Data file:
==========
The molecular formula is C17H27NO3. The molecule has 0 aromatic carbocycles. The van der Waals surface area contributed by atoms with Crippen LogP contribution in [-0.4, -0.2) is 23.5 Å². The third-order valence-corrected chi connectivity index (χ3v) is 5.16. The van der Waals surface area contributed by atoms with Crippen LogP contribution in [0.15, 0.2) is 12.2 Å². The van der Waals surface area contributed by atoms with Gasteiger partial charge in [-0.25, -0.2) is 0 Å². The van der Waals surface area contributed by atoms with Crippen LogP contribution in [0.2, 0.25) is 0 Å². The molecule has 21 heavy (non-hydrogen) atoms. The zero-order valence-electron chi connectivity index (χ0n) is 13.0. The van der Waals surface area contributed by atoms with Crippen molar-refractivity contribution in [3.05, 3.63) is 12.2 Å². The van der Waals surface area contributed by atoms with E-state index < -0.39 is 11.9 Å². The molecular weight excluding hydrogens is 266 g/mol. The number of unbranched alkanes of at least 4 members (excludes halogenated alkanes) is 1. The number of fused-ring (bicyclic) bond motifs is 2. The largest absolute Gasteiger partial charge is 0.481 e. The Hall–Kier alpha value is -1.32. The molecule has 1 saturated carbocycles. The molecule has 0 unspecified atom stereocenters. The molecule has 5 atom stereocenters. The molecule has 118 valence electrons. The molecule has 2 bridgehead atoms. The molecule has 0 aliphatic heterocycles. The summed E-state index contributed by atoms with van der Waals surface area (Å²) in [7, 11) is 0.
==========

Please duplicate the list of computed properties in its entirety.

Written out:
The molecular formula is C17H27NO3. The molecule has 0 aromatic carbocycles. The van der Waals surface area contributed by atoms with Crippen LogP contribution in [-0.4, -0.2) is 23.5 Å². The third-order valence-corrected chi connectivity index (χ3v) is 5.16. The van der Waals surface area contributed by atoms with Crippen LogP contribution in [0.15, 0.2) is 12.2 Å². The van der Waals surface area contributed by atoms with Gasteiger partial charge in [-0.25, -0.2) is 0 Å². The van der Waals surface area contributed by atoms with Crippen LogP contribution in [0.2, 0.25) is 0 Å². The molecule has 21 heavy (non-hydrogen) atoms. The zero-order valence-electron chi connectivity index (χ0n) is 13.0. The van der Waals surface area contributed by atoms with Crippen molar-refractivity contribution in [3.05, 3.63) is 12.2 Å². The van der Waals surface area contributed by atoms with E-state index < -0.39 is 11.9 Å². The molecular weight excluding hydrogens is 266 g/mol. The number of unbranched alkanes of at least 4 members (excludes halogenated alkanes) is 1. The number of fused-ring (bicyclic) bond motifs is 2. The largest absolute Gasteiger partial charge is 0.481 e. The Hall–Kier alpha value is -1.32. The molecule has 1 saturated carbocycles. The molecule has 0 unspecified atom stereocenters. The molecule has 5 atom stereocenters. The molecule has 118 valence electrons. The molecule has 2 bridgehead atoms. The molecule has 0 aliphatic heterocycles. The summed E-state index contributed by atoms with van der Waals surface area (Å²) in [7, 11) is 0.